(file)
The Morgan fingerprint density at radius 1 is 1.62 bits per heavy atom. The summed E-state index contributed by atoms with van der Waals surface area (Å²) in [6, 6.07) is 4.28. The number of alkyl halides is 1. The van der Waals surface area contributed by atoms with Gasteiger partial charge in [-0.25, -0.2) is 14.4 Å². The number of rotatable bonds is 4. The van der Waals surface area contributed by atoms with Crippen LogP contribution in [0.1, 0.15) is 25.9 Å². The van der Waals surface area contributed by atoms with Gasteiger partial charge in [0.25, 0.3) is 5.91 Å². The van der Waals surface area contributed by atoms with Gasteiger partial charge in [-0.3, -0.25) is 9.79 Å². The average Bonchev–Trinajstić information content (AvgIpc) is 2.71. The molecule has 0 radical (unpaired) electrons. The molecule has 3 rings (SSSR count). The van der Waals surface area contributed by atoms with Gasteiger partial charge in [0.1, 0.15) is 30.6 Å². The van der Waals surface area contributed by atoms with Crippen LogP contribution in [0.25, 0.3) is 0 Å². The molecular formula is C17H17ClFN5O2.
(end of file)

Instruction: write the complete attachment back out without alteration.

The Morgan fingerprint density at radius 1 is 1.62 bits per heavy atom. The summed E-state index contributed by atoms with van der Waals surface area (Å²) in [6, 6.07) is 4.28. The number of alkyl halides is 1. The van der Waals surface area contributed by atoms with Gasteiger partial charge in [-0.25, -0.2) is 14.4 Å². The number of rotatable bonds is 4. The van der Waals surface area contributed by atoms with Crippen LogP contribution in [0.1, 0.15) is 25.9 Å². The van der Waals surface area contributed by atoms with Gasteiger partial charge in [0.25, 0.3) is 5.91 Å². The van der Waals surface area contributed by atoms with Gasteiger partial charge in [-0.3, -0.25) is 9.79 Å². The average Bonchev–Trinajstić information content (AvgIpc) is 2.71. The molecule has 0 radical (unpaired) electrons. The molecule has 3 rings (SSSR count). The van der Waals surface area contributed by atoms with Gasteiger partial charge in [0.1, 0.15) is 30.6 Å². The van der Waals surface area contributed by atoms with Crippen LogP contribution in [0.25, 0.3) is 0 Å². The molecular formula is C17H17ClFN5O2.